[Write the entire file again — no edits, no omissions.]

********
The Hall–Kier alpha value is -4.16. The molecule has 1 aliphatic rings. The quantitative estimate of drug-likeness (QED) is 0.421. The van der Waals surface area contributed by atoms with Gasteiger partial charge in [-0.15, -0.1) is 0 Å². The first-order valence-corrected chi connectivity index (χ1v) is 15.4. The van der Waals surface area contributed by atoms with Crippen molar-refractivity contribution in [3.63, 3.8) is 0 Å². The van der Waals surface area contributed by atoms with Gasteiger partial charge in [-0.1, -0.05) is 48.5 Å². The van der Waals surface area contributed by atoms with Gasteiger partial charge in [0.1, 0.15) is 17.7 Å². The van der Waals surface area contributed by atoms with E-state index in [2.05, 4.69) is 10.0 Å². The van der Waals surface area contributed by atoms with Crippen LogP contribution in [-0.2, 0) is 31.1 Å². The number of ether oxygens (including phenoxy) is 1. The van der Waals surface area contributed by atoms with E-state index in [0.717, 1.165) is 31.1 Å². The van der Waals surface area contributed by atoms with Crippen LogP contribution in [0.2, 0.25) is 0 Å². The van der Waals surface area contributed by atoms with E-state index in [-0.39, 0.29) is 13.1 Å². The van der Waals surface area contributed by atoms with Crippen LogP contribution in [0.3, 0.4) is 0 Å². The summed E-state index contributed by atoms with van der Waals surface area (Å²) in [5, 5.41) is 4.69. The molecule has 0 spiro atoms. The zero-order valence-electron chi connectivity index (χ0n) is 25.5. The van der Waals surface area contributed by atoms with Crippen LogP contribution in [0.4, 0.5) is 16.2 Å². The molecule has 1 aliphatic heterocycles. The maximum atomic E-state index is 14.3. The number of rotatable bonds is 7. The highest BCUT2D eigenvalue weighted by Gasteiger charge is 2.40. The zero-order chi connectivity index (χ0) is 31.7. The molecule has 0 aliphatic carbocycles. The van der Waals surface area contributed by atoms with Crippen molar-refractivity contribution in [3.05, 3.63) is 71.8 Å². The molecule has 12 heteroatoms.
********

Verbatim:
The Hall–Kier alpha value is -4.16. The molecule has 1 aliphatic rings. The quantitative estimate of drug-likeness (QED) is 0.421. The van der Waals surface area contributed by atoms with Gasteiger partial charge in [-0.15, -0.1) is 0 Å². The first-order valence-corrected chi connectivity index (χ1v) is 15.4. The van der Waals surface area contributed by atoms with Crippen molar-refractivity contribution in [3.63, 3.8) is 0 Å². The van der Waals surface area contributed by atoms with Gasteiger partial charge in [-0.1, -0.05) is 48.5 Å². The van der Waals surface area contributed by atoms with Gasteiger partial charge in [0.1, 0.15) is 17.7 Å². The van der Waals surface area contributed by atoms with E-state index in [2.05, 4.69) is 10.0 Å². The van der Waals surface area contributed by atoms with Crippen LogP contribution in [-0.2, 0) is 31.1 Å². The number of ether oxygens (including phenoxy) is 1. The van der Waals surface area contributed by atoms with E-state index in [0.717, 1.165) is 31.1 Å². The van der Waals surface area contributed by atoms with Crippen LogP contribution in [0.2, 0.25) is 0 Å². The van der Waals surface area contributed by atoms with E-state index in [-0.39, 0.29) is 13.1 Å². The van der Waals surface area contributed by atoms with Crippen LogP contribution in [0.3, 0.4) is 0 Å². The summed E-state index contributed by atoms with van der Waals surface area (Å²) in [5, 5.41) is 4.69. The molecule has 0 spiro atoms. The zero-order valence-electron chi connectivity index (χ0n) is 25.5. The van der Waals surface area contributed by atoms with Crippen LogP contribution in [0.4, 0.5) is 16.2 Å². The molecule has 1 aliphatic heterocycles. The maximum atomic E-state index is 14.3. The number of rotatable bonds is 7. The highest BCUT2D eigenvalue weighted by Gasteiger charge is 2.40. The zero-order chi connectivity index (χ0) is 31.7. The molecule has 0 aliphatic carbocycles. The van der Waals surface area contributed by atoms with Crippen molar-refractivity contribution in [3.05, 3.63) is 71.8 Å². The molecule has 12 heteroatoms.